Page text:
BANGKOK, May 11, 2010 (AFP) - Thailand's deputy premier went to the authorities Tuesday to hear a complaint against him by "Red Shirt" opposition protesters demanding he surrender over his role in a deadly crackdown.
The demonstrators vowed Monday to keep up their crippling rally in the Thai capital until Deputy Prime Minister Suthep Thaungsuban turned himself in to take responsibility for an April 10 operation which left 25 people dead.
Suthep was overseeing security when armed troops launched the attempt to clear an area in the capital's historic district, sparking fierce street battles between the army and protesters.
|Suthep Thaungsuban listens to complaints made against him by anti-government protesters at the Department of Special Investigation in Bangkok on May 11, 2010. AFP photo|
It was unclear whether his visit to the Department of Special Investigation (DSI) would satisfy the Red Shirts, who have been staging mass protests in Bangkok for two months in a campaign for elections to replace the government.
"Suthep will come to hear the complaint and I think an arrest warrant against him is not necessary as he has shown his innocence," DSI director Tarit Pengdit told reporters.
The DSI is under the supervision of the justice ministry and deals with special cases. The Red Shirts have called for Suthep to go to the police instead, but Tarit said the case would be referred to the DSI anyway.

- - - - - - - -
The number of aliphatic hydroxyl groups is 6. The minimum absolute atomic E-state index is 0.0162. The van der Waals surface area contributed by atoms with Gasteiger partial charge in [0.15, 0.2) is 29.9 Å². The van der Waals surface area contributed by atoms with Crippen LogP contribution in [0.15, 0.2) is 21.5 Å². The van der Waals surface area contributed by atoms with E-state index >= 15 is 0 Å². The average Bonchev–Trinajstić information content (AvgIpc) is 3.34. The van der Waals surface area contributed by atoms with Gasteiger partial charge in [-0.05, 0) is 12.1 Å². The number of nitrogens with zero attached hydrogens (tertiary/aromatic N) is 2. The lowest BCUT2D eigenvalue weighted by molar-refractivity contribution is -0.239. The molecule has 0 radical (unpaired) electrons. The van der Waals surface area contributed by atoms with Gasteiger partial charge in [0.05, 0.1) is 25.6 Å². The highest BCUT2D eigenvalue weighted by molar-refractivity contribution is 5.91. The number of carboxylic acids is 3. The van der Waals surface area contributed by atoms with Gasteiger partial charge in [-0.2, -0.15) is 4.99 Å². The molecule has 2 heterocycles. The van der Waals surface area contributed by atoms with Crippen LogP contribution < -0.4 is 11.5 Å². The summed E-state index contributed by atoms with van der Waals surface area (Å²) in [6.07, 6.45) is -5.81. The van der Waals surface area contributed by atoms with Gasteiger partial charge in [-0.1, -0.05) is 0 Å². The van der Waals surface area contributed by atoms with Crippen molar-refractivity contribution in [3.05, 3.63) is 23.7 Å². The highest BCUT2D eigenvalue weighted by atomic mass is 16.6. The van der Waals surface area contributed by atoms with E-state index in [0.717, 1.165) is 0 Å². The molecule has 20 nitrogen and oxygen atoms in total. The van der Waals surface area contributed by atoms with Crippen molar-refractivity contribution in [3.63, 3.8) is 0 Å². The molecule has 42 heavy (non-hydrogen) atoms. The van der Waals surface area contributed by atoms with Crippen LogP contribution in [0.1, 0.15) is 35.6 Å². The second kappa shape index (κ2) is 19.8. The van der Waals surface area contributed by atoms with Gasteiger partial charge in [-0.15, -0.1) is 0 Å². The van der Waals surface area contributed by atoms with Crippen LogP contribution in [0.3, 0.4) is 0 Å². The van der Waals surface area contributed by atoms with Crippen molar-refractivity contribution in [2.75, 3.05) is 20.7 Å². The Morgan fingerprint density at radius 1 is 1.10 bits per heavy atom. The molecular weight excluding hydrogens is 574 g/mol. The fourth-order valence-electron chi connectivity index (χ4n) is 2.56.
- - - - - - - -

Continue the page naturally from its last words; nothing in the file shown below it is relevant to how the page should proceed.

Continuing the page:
A total of 29 people have been killed and almost 1,000 injured in outbreaks of violence since the Red Shirts launched their campaign in March for immediate elections, the worst civil unrest in the capital for two decades.
"If Suthep refuses to surrender himself to police, we refuse to end the rally," a leader of the red-clad protest movement, Nattawut Saikuar, said Monday. "If Suthep surrenders to police, then we will go home."
While arrest warrants have been issued for protest leaders on terrorism charges, "there has been no legal action against the government," he said.
Red Shirt leaders asked a Bangkok court Tuesday for arrest warrants against them to be dropped, but their petition was rejected. A lawyer for the movement said they would appeal the decision.
Prime Minister Abhisit Vejjajiva had demanded at the weekend that the opposition demonstrators give a "clear answer" on whether they would fully accept his peace roadmap.
The protest movement said Monday that it had no objection to Abhisit's proposal to dissolve parliament in the second half of September for elections on November 14, dropping a previous demand for a specific dissolution date.
The mainly poor and working class Reds, who broadly support fugitive former premier Thaksin Shinawatra, have pledged to enter into the reconciliation process, but have voiced suspicion of the government's sincerity.
Abhisit has warned he will scrap the plan for early elections if the protesters do not leave their vast base, which has been fortified with barricades made from piles of fuel-soaked tyres, bamboo poles and razor wire.
Crowds at the Reds' camp, which swelled to as many as 100,000 people in the early days, dwindled to just a few thousand last week as a resolution appeared near and thunder storms dumped heavy rain on the garbage-strewn protest site.
But their ranks were boosted over the weekend by 5,000 more supporters who arrived from the movement's heartland in the impoverished rural northeast, defying a ban on rallies in the capital, which is under a state of emergency.
The Reds consider Abhisit's administration undemocratic because it came to power in a 2008 parliamentary vote after a controversial court ruling ousted elected allies of Thaksin, who was himself unseated in a 2006 coup.
They have said the government is intent on clinging to power until at least September to ensure the new army leadership line-up is appointed and the national budget is approved in parliament.